Blogger Scott said...

This is a good post, however in my home there are far too many distractions for me to concentrate on articulate, introspective-type dramas. I can handle silly genre stuff (like "Jeepers Creepers II" or "The Day After Tomorrow") on DVD without too much trouble, but concentrating on anything more is a tough go. It's unfortunate because it is equally tough for me to get out to the suburban multiplexes to see movies on the big screen due to my lack of time and vehicular transportation.

10:39 pm  
Blogger Quack Corleone said...

Thanks for reading and commenting.

I find it much easier to concentrate while watching a movie on television than when in the theater, where phones are sometimes going off, people are constantly chatting, and the smells are horrid! Popcorn dripping with butter-flavoured sauce, cola, and chocolate combine into an odor that just turns my stomach. But my place is usually pretty quiet and distractions are minimal, so that really helps.

3:42 pm  
Blogger Scott said...

Don't you think that in the not-so-distant future many minor films will be released on DVD date-and-day with their theatrical openings? Or after a one month theatrical window at the most? It's inevitable in my opinion, as it would give a lot more people near-immediate access to the types of movies that don't usually open in Middle America.

4:12 pm  
Blogger Quack Corleone said...

I agree, although perhaps not on DVD but over the Internet. I’m not sure how much the creation of a DVD, with jacket and everything, costs but it would certainly be cheaper to skip that step altogether (And, in favour of both DVDs and Internet, imagine being able to shoot and edit a film digitally, and then being able to “screen” it without an expensive transfer from DV to Film!). Anyway, when those releases do coincide with Theatre releases, whatever medium they’ll be on, I think that Theatres will suffer and maybe even slowly disappear. With convenience on its side, big screens, great sound, comfortable seating, and good food, the only thing missing from the Home Theatre is the actual movie. Once that becomes available, Film will cease to be the mainly Public Experience that it has been for most of its existence, and return to being the Personal Experience that it was in the it’s very early stage when people would pay a few cents to watch a sixteen second clip in one of Edison’s machines. Unless, of course, Hollywood starts cranking out more films that just beg to be seen on the Big Screen.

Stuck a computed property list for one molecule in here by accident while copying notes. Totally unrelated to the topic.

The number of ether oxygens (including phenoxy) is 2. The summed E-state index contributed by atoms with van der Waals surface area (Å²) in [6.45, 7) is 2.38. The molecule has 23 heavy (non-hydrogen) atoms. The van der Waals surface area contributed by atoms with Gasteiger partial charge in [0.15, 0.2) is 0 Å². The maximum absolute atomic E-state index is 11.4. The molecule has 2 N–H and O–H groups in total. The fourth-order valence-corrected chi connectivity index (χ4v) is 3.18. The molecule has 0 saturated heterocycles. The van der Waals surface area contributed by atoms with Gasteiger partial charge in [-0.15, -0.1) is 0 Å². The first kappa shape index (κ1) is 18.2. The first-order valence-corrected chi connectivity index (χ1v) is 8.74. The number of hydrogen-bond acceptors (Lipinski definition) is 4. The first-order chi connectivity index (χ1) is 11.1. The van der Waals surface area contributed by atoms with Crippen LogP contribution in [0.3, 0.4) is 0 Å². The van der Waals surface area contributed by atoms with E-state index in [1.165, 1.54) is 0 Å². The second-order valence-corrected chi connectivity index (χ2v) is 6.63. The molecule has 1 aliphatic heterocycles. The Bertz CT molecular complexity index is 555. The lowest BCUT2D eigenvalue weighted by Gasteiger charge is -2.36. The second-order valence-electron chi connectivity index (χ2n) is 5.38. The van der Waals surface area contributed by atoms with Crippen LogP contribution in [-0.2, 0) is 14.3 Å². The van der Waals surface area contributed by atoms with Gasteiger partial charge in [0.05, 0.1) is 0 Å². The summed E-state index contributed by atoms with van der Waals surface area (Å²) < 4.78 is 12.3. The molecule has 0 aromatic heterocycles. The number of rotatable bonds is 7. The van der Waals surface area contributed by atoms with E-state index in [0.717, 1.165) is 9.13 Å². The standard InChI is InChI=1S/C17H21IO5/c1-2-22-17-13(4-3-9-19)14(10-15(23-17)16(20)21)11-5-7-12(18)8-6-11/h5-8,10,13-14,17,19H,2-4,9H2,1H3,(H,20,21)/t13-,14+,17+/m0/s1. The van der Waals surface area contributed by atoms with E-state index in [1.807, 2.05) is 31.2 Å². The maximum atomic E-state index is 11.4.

I know, I’m being overly dramatic and relying on a simplistic and flawed argument. But the technology is there to be able to skip the whole Theatre thing, and I’m sure there are filmmakers who are willing and able to do it. Plus, like you said, it allows distribution to places that don’t have a local Theatre. So it does look inevitable. And, isn’t it also kind of funny that the “Digital Revolution” that has allowed Studios to reap huge profits from CGI by allowing greater spectacles while cutting costs, may endanger the Studios themselves?

Sorry for the rant. Sometimes I get caught up.


4:46 pm  
Blogger Scott said...

I like what you wrote about film eventually going back to being a personal medium like it was before the turn of the twentieth century. Those who decry video and the home theatre experience would do well to remember that movies were originally viewed in booths by one person at a time. However, I'm not so sure about the internet as the new medium. Frankly, I don't know the first thing about downloading films and I'd wager that the majority of the movie-going public doesn't either. I guess that could change in the next decade, though.

6:30 pm  
Blogger Quack Corleone said...

I think you're right about DVDs. Internet is thinking too far ahead. And while it would be a big step to distribute Films without any sort of disc, DVDs are the today's medium of choice. It's logical to think that if more Films were to bypass the Theatre, that's what they'd be released on.

6:57 pm